• Engaging empathetically is a form of emotional labor. As such, it’s ridiculous to expect anyone to respond with 100% empathy 100% of the time.
  • Empathy is most sustainable when we practice self-care and respect our own boundaries and those of others.

 

May 22, 2017 

by Jeana Jorgensen 

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Are You an Empathic Narcissist? 

Are You an Empathic Narcissist?  | Empathy and Compassion | Scoop.it
Finally, this article was written in the interests of self-exploration and self-growth, not as an actual medical diagnosis. Fortunately most empaths are empathetic, but if you suspect that you may harbor any borderline or obvious traits, you’re free to keep reading.

10 SIGNS YOU’RE AN EMPATHIC NARCISSIST

For most of my life I strongly believed that I was a kind, patient, caring and empathetic person. This idealized self-image I had created for myself only served to mask the real truth of who I was: that of a self-centered wounded egomaniac who couldn’t truly empathize with others. Don’t worry, I’m not “dissing” myself – it’s the truth! And you know, sometimes I still can be self-centered, but I have improved a great deal since then. By the way, this breakthrough from unempathetic empath to empathetic empath was greatly assisted by Sol who shook me up and put the mirror of Clarity right in front of me.
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Is Autism Really an “Empathy Disorder”?

Is Autism Really an “Empathy Disorder”? | Empathy and Compassion | Scoop.it

A few years ago, I published an article on this blog about empathy, called ‘Empathy – the Ability that Makes us Truly Human.’ In retrospect, I wish I had given the article a different title. I had an angry comment from a person who said he was autistic, and wrote “I cannot be human. I am on the autism spectrum. Since it is empathy that makes YOU all “truly human”, I cannot be human, since my empathy is either impaired or lacking.”''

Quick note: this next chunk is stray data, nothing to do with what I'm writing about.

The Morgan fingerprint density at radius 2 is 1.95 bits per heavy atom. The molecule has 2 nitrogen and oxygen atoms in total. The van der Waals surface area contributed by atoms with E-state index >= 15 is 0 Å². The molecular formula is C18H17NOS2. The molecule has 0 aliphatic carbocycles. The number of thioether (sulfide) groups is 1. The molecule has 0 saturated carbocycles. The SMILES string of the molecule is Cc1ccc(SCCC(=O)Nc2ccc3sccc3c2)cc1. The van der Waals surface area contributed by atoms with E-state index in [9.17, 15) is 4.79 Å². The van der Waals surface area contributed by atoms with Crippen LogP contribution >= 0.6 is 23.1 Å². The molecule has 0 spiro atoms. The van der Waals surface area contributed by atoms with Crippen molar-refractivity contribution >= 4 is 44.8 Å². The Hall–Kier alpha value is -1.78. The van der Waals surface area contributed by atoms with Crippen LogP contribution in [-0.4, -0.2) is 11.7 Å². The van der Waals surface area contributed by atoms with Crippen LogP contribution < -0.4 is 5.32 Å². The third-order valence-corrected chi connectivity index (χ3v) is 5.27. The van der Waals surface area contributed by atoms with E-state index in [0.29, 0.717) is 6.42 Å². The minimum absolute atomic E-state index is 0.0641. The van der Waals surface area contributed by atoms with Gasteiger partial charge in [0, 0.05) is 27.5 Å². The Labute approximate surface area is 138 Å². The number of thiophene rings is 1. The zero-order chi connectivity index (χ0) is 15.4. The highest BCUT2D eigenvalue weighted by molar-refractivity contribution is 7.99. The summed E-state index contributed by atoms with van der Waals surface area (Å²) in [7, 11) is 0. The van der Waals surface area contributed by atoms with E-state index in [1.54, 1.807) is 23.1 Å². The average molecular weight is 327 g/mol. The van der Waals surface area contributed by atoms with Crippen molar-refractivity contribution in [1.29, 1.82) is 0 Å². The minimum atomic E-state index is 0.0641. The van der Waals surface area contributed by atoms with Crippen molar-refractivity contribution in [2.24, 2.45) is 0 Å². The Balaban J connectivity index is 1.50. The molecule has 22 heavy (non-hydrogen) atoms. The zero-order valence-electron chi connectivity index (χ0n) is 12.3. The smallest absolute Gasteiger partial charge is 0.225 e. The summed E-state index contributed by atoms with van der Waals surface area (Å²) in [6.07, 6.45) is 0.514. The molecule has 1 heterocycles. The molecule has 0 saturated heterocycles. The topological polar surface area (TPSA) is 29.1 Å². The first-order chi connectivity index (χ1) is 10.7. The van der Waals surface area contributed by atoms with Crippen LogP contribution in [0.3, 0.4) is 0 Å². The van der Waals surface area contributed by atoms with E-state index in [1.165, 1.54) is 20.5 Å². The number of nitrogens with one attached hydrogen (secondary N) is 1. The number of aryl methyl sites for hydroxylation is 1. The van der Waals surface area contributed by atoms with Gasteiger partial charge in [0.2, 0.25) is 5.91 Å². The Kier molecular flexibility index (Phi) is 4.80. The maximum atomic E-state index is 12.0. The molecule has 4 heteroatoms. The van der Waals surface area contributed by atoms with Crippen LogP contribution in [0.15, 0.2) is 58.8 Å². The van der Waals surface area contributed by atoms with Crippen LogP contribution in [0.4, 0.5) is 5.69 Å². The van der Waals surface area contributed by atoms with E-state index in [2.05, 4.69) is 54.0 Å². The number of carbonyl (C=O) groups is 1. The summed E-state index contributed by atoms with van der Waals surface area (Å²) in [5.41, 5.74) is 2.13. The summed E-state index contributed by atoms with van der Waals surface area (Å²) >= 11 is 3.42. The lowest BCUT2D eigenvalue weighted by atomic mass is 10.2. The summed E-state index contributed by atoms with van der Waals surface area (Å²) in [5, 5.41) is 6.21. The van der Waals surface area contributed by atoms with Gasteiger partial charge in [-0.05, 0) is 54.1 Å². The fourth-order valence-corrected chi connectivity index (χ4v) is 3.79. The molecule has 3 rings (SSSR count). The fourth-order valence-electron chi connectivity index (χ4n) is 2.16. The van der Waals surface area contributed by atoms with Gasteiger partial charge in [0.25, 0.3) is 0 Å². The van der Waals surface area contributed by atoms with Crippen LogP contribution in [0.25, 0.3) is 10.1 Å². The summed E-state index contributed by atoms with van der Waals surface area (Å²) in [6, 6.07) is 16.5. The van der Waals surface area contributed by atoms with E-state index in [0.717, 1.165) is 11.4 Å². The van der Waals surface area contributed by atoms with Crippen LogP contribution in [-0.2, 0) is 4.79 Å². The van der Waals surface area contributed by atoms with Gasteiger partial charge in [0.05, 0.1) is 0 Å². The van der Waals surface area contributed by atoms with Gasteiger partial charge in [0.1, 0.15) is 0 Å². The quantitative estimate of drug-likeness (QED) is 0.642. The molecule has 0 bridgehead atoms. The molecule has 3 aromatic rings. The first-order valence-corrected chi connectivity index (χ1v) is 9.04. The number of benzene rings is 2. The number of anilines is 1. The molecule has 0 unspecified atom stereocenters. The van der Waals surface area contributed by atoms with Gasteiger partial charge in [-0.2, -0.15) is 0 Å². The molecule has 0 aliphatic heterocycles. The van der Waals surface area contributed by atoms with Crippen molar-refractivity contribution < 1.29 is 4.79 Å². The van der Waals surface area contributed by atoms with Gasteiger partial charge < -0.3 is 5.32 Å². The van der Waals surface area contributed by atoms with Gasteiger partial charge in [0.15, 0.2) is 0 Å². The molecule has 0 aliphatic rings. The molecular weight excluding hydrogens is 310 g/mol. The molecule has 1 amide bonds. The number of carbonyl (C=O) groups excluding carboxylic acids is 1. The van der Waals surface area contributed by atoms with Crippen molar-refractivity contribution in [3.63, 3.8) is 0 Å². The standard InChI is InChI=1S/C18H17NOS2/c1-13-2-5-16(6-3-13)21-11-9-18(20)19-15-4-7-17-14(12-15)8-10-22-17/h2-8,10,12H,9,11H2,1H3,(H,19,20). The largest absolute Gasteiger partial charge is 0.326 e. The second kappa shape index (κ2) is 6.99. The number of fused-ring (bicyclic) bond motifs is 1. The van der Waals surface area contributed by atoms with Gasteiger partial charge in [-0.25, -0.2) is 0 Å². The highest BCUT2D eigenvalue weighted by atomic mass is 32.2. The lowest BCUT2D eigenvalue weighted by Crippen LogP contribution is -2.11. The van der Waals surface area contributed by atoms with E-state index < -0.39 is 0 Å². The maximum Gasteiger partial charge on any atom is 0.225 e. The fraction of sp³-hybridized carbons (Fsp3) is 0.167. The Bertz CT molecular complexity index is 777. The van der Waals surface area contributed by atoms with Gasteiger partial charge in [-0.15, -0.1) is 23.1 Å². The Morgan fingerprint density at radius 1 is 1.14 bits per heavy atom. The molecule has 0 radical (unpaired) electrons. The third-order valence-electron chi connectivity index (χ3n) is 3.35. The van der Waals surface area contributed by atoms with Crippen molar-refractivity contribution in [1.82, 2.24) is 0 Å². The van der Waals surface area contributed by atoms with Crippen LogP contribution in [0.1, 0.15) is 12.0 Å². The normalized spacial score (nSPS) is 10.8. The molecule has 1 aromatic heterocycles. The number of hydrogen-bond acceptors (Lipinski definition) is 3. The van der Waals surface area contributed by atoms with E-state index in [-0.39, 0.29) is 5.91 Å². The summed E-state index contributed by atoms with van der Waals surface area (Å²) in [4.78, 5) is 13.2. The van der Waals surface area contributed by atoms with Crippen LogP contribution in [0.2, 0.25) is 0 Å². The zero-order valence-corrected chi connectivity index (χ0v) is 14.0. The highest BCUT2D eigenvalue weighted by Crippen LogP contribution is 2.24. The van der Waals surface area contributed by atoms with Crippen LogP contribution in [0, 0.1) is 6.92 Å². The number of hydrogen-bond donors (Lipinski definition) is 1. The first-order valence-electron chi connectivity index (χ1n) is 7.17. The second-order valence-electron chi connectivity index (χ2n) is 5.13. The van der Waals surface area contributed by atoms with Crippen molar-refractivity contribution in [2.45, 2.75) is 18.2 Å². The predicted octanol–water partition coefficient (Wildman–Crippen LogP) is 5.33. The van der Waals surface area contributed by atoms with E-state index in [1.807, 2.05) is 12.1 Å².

It is a common belief that people with autism lack empathy. One researcher who helped to popularise this belief is the British professor of developmental psychopathology, Simon Baron-Cohen, who saw autism as an “empathy disorder.” According to Baron-Cohen, one of the features of autism is “mind blindness,” which means that you can’t put yourself into someone else’s shoes, can’t “read” other people’s faces and body language, and so can’t tell what they are thinking or feeling. As a result people with autism find it difficult to respond in an appropriate way in social situations. They may appear emotionless and impolite.

 

Steve Taylor Ph.D. –

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Key to Empathy May Be in Knowing Yourself 

Key to Empathy May Be in Knowing Yourself  | Empathy and Compassion | Scoop.it
A new study finds that when we are taught to identify and understand our own inner parts, or sub-personalities — such as the “inner manager” or the “inner child”  we become far more understanding of the mental states of others, essentially increasing our levels of social intelligence and empathy.

For three months, 161 adult participants aged 20 to 55 were split into two groups and taught how to develop their perspective-taking skills through a variety of methods. The training was based on the Internal Family Systems model which views the self as being composed of different complex inner parts, each with its own defining set of behaviors, thoughts and emotions.

 

 By Traci Pedersen

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TAWNY's curator insight, May 22, 4:38 AM
Think about it!